Is Sugarcane A Biofuel Solution For Greener Jet Fuel?

For as much as people complain about air travel, demand for this mode of transportation is on a rapid rise, and with the increased reliance on aviation comes a boost in greenhouse gas emissions and tougher challenges to respond to global price fluctuations in oil. This is why some innovators are looking for alternative, plant-based sources to create jet fuel. Sugarcane may be one of the more viable options according to researchers from the University of Illinois.

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A Better Source Of Biodiesel And Ethanol

In their recently published study, Deepak Kumar, Stephen P. Long, and Vijay Singh of the University of Illinois at Urbana-Champaign state that sugarcane could be engineered to yield significant quantities of biofuel that could then be used to power aircraft. While other biofuels, including camelina and algae, have successfully gotten test flights off the ground, Kumar, Long, and Singah see sugarcane as a better source of biodiesel and ethanol, provided the cane’s natural oil production could be increased through engineering.

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Engineering Crops For Reduced Emissions

Currently the researchers are working to develop a sugarcane crop that’s capable of producing 20 percent oil—which is a major jump from the 0.05 percent the plant produces organically. The increase in natural oil production would be critical to its use as a reliable source for jet fuel. The engineered sugarcane, called lipidcane, would offer five times the profit per acre compared to soybeans, according to the researchers. They also state that 23 million acres devoted to the production of lipidcane could fulfill 65 percent of the U.S. jet fuel demand, which would contribute to the reduction of global carbon dioxide emissions by as much as 5.6 percent. This all depends on whether the research team can successfully engineer a variety of sugarcane that reliably produces the level of oil needed to make the plant a viable fuel source, though they have made progress with a lipidcane that produces 12 percent oil within its leaves.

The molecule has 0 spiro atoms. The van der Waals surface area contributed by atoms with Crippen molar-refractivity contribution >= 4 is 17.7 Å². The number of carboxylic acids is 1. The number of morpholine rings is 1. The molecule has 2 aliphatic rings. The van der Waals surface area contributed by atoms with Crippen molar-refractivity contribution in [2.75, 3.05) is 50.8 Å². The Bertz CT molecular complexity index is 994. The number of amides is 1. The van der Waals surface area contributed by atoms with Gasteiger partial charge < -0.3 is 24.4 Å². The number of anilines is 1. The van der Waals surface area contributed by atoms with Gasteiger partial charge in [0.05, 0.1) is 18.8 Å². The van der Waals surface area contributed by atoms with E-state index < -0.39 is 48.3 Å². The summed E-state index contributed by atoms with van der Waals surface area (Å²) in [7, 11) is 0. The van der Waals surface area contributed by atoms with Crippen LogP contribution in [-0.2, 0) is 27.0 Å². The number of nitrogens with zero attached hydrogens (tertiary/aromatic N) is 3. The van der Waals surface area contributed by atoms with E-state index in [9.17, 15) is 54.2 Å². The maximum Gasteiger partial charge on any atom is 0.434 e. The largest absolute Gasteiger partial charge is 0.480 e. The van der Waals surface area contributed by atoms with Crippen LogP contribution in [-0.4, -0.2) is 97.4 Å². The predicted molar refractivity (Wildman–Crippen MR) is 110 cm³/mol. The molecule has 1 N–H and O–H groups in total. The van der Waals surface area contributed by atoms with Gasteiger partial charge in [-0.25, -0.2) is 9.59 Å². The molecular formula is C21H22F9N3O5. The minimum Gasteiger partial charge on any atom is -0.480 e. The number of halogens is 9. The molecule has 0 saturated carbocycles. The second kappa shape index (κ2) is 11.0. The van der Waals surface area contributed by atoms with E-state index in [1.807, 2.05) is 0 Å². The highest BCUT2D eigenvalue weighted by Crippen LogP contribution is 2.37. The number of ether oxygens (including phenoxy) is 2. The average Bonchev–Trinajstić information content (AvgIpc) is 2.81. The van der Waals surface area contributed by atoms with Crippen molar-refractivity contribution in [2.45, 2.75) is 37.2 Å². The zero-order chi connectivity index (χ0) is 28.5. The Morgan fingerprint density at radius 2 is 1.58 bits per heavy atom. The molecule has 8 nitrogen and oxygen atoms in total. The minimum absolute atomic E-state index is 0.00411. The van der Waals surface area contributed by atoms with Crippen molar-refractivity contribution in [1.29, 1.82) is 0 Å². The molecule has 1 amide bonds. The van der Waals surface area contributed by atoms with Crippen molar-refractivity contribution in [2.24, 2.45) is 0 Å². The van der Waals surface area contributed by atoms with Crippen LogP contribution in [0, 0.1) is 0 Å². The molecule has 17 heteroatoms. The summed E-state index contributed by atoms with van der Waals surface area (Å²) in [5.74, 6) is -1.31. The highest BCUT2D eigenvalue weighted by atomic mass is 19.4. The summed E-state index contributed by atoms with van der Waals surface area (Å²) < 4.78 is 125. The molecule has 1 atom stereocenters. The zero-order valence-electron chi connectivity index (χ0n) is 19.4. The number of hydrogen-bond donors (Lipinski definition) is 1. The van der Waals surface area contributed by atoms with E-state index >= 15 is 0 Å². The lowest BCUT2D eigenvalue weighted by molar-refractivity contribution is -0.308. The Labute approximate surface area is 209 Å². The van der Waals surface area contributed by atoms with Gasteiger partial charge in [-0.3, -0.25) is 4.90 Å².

Will the fuel that takes us to the skies be rooted sugarcane crops? What do you think of this type of biofuel development? Comment and share your thoughts.

Article Sources

http://www.popularmechanics.com
http://onlinelibrary.wiley.com


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Lisa Myers
 

Is a blogger with an interest for all things mechanical. She is a full-time mom with three active boys, who loves encouraging them to explore the world of science and engineering. They spend a lot of time together playing with Legos.

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